SP Leaders Celebrate All-America Award
Mayor David McNeill was not surprised when Southern Pines was named an All-America City for its Campaign for Grade-Level Reading Community Network.
“What we have here is another example of what can be accomplished when focused people roll up their sleeves to meet a desired outcome,” McNeill said. “You just never know what might happen.”
McNeill, current and former politicians, and other community leaders gathered Wednesday at the Southern Pines Police Department to celebrate the award.
“If you don’t do everything you can to educate the children, you literally handcuff the future potential of your community,” said former Mayor Mike Haney, who presented the All-America City plaque to McNeill.
Southern Pines was one of 14 winners of the prestigious award sponsored by the National Civic League. The winners were announced last July in Denver.
Caroline Eddy, executive director of the Boys and Girls Club, said the Southern Pines contingent “sat nervously as a group” during the ceremony.
“Of course, we were all smiles when they started describing Southern Pines,” said Eddy, who attended the event. “I’ve never been prouder of our town than that day in Denver. It was part celebration and part call to action.”
The town was nominated for the grade-level reading campaign, a collective strategy designed to engage the community in the learning process. Called “Southern Pines Grows Great Readers,” the campaign dovetails with the Moore County Schools’ slogan “Growing to Greatness.”
Southern Pines Library Director Lynn Thompson, who also went to Denver, said the award is rooted in the town’s Comprehensive Long-Range Plan.
“During our strategic planning process, the library looked at how we could be a bridge between the town and education,” Thompson said. “We got a lot of enthusiasm going for the grade-level reading project during our kickoff last September. We’ve always had tremendous partners and we’re still accepting new partners. It’s not too late to get involved.”
The National Civic League, which sponsors the annual award competition, usually asks entrants to provide three community improvement projects. For this year, the National Civic League joined with the Campaign for Grade-Level Reading to emphasize education.
The campaign strategy calls for attacking on three fronts: school readiness, attendance and summer learning loss. The program is designed to ensure students arrive at kindergarten ready to learn, attend school regularly, and keep learning through summer months.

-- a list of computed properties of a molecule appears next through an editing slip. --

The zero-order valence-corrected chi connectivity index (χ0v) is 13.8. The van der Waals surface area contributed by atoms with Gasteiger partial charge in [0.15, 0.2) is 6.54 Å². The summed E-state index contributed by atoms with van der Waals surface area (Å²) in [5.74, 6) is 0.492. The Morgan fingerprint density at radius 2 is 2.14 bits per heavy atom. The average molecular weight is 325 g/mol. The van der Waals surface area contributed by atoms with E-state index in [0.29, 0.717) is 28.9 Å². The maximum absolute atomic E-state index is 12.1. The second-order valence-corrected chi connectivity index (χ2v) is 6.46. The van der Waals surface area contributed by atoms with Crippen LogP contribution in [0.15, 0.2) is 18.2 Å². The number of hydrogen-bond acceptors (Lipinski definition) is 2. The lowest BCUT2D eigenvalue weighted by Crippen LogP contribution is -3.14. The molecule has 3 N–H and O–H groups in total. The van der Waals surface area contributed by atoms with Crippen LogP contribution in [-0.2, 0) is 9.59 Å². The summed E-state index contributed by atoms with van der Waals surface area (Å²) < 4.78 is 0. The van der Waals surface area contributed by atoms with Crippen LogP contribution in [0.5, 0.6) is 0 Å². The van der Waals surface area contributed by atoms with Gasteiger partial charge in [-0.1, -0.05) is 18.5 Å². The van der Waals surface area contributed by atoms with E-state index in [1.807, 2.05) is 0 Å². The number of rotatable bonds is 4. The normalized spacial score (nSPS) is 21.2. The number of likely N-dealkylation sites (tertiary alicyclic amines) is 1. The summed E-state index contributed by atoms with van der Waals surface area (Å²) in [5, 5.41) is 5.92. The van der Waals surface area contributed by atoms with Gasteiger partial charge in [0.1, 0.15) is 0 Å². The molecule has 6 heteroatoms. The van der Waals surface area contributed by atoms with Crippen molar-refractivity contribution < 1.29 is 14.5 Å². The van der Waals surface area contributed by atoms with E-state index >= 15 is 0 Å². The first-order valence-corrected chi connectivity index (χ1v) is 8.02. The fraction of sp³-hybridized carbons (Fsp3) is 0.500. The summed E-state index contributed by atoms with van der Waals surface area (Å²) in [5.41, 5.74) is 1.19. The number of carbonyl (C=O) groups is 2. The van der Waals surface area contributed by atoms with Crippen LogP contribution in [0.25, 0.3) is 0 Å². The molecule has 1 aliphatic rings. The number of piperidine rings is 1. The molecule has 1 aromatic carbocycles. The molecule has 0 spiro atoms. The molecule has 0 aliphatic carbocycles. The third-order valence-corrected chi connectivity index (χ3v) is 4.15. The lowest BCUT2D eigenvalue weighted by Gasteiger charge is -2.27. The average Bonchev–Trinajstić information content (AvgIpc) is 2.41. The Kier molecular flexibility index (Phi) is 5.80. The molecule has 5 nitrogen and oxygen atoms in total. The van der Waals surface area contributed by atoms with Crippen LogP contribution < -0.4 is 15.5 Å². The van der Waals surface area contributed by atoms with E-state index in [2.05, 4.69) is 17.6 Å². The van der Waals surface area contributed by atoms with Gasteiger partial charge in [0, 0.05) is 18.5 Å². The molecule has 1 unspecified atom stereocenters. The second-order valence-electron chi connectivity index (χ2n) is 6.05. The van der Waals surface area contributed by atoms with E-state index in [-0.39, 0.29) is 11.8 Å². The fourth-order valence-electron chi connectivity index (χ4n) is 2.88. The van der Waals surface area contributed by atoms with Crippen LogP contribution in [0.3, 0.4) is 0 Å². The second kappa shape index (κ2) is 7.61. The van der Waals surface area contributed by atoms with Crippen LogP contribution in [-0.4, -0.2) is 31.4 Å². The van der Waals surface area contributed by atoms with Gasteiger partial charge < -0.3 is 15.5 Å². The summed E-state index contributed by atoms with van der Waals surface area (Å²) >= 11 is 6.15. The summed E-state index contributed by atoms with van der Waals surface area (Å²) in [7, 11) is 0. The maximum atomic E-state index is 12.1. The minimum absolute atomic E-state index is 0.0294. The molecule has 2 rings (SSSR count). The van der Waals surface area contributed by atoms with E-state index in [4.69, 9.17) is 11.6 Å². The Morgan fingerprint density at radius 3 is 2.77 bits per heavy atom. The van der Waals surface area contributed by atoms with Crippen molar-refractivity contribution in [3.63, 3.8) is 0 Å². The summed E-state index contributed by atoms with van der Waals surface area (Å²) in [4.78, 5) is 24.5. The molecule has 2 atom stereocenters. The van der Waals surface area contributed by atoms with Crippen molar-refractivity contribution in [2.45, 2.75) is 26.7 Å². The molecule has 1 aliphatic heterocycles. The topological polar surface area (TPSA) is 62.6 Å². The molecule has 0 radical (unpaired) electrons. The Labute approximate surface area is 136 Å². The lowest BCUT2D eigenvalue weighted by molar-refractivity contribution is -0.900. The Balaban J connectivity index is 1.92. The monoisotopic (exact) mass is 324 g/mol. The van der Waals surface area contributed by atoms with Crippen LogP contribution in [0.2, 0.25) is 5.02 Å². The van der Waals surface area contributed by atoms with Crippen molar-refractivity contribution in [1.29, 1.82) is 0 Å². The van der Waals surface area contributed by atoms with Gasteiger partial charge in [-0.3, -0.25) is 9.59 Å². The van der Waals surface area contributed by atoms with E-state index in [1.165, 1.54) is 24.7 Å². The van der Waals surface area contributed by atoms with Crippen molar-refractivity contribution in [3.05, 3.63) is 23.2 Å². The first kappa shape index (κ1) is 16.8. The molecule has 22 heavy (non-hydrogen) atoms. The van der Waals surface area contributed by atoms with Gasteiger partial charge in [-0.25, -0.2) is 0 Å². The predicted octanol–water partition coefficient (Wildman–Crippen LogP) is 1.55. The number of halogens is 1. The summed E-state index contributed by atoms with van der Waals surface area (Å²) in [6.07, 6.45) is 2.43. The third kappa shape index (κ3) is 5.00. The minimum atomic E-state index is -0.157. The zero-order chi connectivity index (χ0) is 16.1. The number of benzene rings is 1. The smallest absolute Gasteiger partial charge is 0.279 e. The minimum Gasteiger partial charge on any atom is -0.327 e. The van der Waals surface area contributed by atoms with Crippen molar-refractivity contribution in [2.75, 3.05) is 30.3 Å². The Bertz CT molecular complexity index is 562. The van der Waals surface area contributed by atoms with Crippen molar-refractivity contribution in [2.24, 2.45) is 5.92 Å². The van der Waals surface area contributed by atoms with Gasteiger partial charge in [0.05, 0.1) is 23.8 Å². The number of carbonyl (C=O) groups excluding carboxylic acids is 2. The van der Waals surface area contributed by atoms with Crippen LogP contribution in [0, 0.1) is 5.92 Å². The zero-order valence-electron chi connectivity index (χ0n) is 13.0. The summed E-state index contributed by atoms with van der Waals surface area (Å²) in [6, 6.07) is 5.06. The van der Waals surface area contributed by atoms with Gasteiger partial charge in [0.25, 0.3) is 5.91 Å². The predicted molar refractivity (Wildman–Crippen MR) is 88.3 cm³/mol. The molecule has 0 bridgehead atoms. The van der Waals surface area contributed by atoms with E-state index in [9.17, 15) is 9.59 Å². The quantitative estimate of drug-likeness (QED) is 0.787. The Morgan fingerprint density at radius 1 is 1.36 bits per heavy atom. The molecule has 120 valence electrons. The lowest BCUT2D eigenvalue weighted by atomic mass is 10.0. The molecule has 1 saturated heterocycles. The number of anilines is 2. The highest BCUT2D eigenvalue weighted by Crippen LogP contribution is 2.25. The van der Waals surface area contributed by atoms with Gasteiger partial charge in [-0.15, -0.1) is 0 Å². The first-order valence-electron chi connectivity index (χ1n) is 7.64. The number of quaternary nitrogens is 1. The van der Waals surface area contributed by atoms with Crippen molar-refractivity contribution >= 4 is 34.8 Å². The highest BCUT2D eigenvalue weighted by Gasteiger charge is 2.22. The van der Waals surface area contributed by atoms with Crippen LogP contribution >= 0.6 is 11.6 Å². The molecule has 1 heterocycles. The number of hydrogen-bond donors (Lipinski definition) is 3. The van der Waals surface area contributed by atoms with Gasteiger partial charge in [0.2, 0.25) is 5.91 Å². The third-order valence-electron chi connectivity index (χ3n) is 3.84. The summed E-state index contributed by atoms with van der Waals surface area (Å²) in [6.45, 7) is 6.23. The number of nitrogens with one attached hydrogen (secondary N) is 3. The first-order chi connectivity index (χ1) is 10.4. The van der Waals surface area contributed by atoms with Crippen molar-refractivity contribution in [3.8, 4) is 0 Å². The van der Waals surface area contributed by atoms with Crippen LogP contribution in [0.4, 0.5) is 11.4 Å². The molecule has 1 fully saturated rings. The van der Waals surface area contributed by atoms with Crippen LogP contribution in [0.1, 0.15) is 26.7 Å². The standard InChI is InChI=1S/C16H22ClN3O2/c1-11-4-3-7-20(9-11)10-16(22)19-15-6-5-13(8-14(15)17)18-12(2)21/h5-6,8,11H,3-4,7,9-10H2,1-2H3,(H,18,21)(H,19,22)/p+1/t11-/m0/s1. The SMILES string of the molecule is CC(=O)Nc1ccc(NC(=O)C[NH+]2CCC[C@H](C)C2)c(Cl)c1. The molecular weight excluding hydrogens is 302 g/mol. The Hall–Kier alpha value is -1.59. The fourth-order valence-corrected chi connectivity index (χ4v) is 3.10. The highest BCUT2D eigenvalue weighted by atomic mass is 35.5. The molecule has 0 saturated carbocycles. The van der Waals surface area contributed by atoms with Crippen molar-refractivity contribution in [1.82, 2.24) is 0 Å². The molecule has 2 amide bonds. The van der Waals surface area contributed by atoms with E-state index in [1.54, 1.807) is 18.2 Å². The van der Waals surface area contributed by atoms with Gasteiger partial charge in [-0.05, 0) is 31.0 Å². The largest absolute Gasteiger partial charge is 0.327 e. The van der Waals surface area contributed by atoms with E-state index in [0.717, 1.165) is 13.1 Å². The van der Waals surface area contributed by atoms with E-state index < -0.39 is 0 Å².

Addressing the reading problems in schools has been a long process. After collecting data, the Growing Great Readers committee realized that Southern Pines is above the national average for third- grade reading but falls behind in subsequent grades.
Not reading on level by third grade drastically decreases the likelihood the student will graduate, according to education research.
“I am very excited about what this means for the children of Moore County,” said Linda Pearson, executive director of the United Way of Moore County. “I’m just waiting to see what we can do next.”
Town Manager Reagan Parsons said the award only confirmed what “everyone in this room already knew about Southern Pines.”
“We’ve got a great civic culture here,” Parsons said. “This is really about bringing our synergies together. The award was based on our application. The real project is seeing that these kids can read.”
Parsons noted that more than 600 children participated in the town’s summer reading programs.
“That’s more than three times the usual number,” he said. “The project’s goal is to have 90 percent of Moore County third-graders reading at grade level by 2020. I’d like to see 100 percent.
“We need to make sure the program touches each and every child along the way. It’s going to be a great thing moving forward.”
Contact Ted M. Natt Jr. at (910) 693-2474 or tnatt@the pilot.com.
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